That's right - I have made it through those three rough weeks and am back "home" safe and sound. This blog is also now up-to-date on the posts I wrote during this time - I back-dated them, starting on May 20th, if you'd like to catch up.
I was pleased at how familiar Fortaleza felt upon coming back. I took a cab from the bus station, went up to my family's apartment, and I was home, or as home as I get in Brazil. I had forgotten that not everything here is as difficult as those three weeks were. Here, I'm already done with the exhausting first weeks of the homestay, where I am struggling to understand in every single moment. Here, I can relax a little. Last night, I took the oh-so-familiar bus to IBEU, saw my English-speaking friends, and watched American TV. Things make a little bit more sense here. These next two weeks look like a lot less from this side.
The rendeiras, though, are ridiculous. I had a great last day there. I understood about six jokes, which is basically the definition of a good Brazilian day for me. There are two levels to understanding jokes. The first level is to understand the words they’re saying, and the second is to understand that they’re joking. This second level is essential, and is much more difficult than the first. If you know someone is joking, you can laugh whether or not you totally understand what they’re making the joke about.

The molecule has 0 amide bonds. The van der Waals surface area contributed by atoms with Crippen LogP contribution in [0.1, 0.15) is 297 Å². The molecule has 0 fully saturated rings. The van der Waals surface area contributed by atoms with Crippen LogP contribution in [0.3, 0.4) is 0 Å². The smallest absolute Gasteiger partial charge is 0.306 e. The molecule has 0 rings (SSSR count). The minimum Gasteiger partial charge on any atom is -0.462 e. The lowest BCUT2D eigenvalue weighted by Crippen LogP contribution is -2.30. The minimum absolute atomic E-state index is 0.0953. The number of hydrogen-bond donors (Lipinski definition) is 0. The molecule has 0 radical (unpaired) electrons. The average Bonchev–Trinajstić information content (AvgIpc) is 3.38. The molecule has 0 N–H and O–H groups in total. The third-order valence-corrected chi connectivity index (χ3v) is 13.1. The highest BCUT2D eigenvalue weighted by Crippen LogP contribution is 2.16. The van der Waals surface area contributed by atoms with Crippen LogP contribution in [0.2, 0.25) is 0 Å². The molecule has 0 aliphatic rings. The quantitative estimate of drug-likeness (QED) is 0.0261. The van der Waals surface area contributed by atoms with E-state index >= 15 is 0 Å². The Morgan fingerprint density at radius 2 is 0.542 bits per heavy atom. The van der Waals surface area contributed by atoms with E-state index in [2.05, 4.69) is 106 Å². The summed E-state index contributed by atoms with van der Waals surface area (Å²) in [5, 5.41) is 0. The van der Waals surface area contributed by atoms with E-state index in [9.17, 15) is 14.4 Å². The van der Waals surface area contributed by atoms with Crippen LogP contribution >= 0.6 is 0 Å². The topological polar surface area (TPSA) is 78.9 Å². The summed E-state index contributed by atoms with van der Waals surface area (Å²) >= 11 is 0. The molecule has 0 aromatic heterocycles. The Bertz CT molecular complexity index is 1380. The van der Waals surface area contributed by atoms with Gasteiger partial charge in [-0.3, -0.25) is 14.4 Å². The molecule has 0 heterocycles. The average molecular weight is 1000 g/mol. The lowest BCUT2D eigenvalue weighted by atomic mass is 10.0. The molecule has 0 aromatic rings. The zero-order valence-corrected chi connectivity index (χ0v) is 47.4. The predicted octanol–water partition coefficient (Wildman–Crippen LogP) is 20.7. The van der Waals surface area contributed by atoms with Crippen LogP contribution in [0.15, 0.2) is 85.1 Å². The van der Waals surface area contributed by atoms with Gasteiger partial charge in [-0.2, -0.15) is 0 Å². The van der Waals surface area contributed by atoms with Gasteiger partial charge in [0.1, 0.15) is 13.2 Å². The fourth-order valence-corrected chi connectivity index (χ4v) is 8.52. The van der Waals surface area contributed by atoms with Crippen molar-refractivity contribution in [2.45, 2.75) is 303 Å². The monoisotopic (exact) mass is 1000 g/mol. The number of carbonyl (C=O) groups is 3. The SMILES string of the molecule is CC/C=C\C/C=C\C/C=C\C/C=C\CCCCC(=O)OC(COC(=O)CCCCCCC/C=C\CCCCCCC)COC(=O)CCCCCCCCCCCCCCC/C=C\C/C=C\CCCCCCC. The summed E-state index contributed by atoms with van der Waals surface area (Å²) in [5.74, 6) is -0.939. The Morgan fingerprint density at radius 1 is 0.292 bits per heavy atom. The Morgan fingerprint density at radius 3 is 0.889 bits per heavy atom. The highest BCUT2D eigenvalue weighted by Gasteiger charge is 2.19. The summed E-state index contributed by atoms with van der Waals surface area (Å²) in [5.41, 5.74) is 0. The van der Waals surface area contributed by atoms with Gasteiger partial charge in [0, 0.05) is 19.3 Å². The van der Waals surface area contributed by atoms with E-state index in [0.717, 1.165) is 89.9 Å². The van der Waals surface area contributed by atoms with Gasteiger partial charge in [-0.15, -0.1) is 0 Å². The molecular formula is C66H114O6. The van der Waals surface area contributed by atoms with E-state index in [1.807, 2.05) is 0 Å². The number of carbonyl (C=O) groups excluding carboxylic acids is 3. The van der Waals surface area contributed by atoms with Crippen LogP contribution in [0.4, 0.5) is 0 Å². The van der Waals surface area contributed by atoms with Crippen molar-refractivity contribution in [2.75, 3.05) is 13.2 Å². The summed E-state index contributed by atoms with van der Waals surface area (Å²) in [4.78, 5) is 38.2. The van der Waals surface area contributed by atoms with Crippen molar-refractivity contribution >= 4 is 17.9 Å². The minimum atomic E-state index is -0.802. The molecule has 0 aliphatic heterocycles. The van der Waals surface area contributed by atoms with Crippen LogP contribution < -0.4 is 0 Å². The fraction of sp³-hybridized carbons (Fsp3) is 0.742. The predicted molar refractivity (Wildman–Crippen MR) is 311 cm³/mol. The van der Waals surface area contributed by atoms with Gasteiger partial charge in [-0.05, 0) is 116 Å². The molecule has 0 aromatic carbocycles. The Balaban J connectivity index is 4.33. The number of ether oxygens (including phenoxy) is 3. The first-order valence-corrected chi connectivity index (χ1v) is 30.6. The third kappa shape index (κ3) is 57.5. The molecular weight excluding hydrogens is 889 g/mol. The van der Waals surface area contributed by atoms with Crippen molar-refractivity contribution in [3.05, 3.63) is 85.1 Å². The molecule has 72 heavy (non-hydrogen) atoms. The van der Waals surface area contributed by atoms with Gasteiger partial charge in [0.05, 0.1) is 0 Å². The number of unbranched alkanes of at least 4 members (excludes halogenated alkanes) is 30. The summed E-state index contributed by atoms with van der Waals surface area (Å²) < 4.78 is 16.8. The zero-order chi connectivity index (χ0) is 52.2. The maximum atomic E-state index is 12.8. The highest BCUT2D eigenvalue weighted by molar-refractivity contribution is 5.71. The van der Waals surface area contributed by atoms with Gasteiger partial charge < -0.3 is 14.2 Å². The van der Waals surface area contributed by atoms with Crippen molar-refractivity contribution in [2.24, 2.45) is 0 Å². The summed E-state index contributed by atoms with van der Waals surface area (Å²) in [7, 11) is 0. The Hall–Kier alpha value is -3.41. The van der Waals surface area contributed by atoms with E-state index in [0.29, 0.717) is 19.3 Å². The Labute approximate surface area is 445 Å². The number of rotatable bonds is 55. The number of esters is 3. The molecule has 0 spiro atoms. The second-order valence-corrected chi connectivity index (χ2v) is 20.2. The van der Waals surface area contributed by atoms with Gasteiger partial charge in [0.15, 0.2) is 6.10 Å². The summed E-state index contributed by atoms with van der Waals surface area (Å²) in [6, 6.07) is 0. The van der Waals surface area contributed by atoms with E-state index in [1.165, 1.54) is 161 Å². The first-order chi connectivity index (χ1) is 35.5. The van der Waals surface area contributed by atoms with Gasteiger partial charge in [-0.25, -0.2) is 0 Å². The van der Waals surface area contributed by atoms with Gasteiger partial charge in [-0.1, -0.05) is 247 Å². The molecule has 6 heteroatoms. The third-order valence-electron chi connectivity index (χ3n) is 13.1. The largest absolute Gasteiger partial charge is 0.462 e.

Anyway, these are the lovely pieces of lace I purchased: a table runner and a place mat.
These, though, are the pieces they gave me on my last day. I tried so hard to explain to them that it was too much, that I understand that this is their work and it's valuable. But they were insistent. The final count was one dress, two collar pieces to sew onto shirts, two rectangular place mats, one oval centerpiece, one butterfly applique, and one little zippered bag. I tell you, these ladies are too much.
Oh, and one little mini-rendeira, which is extra-exciting because it even has some of the cactus-spine pins that they actually use sticking out of her lacework.